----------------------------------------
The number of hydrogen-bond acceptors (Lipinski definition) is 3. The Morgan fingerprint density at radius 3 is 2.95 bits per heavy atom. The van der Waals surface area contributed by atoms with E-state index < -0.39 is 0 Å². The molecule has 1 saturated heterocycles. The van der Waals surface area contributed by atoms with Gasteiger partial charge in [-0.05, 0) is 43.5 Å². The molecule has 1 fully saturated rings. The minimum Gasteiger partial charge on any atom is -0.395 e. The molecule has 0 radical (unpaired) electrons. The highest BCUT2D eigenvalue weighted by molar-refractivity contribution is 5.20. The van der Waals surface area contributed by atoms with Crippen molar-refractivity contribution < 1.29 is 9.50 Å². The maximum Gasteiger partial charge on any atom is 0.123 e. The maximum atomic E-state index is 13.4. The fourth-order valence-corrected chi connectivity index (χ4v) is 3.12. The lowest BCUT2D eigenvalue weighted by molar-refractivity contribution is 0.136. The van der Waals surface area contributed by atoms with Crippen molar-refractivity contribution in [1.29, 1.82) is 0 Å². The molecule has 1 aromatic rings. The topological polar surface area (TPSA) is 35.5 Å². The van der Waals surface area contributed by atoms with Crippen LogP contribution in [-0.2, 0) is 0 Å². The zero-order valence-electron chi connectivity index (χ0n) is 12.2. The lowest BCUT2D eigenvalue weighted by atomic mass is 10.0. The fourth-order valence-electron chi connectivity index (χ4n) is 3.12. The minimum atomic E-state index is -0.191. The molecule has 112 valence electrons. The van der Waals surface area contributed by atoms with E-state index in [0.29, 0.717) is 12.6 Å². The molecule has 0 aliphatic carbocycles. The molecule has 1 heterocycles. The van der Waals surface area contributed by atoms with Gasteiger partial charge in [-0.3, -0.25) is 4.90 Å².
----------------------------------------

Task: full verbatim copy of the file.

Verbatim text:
The number of hydrogen-bond acceptors (Lipinski definition) is 3. The Morgan fingerprint density at radius 3 is 2.95 bits per heavy atom. The van der Waals surface area contributed by atoms with E-state index < -0.39 is 0 Å². The molecule has 1 saturated heterocycles. The van der Waals surface area contributed by atoms with Gasteiger partial charge in [-0.05, 0) is 43.5 Å². The molecule has 1 fully saturated rings. The minimum Gasteiger partial charge on any atom is -0.395 e. The molecule has 0 radical (unpaired) electrons. The highest BCUT2D eigenvalue weighted by molar-refractivity contribution is 5.20. The van der Waals surface area contributed by atoms with Crippen molar-refractivity contribution < 1.29 is 9.50 Å². The maximum Gasteiger partial charge on any atom is 0.123 e. The maximum atomic E-state index is 13.4. The fourth-order valence-corrected chi connectivity index (χ4v) is 3.12. The lowest BCUT2D eigenvalue weighted by molar-refractivity contribution is 0.136. The van der Waals surface area contributed by atoms with Crippen molar-refractivity contribution in [1.29, 1.82) is 0 Å². The molecule has 1 aromatic rings. The topological polar surface area (TPSA) is 35.5 Å². The van der Waals surface area contributed by atoms with Crippen LogP contribution in [-0.2, 0) is 0 Å². The zero-order valence-electron chi connectivity index (χ0n) is 12.2. The lowest BCUT2D eigenvalue weighted by atomic mass is 10.0. The fourth-order valence-electron chi connectivity index (χ4n) is 3.12. The minimum atomic E-state index is -0.191. The molecule has 112 valence electrons. The van der Waals surface area contributed by atoms with E-state index in [0.29, 0.717) is 12.6 Å². The molecule has 0 aliphatic carbocycles. The molecule has 1 heterocycles. The van der Waals surface area contributed by atoms with Gasteiger partial charge in [-0.3, -0.25) is 4.90 Å².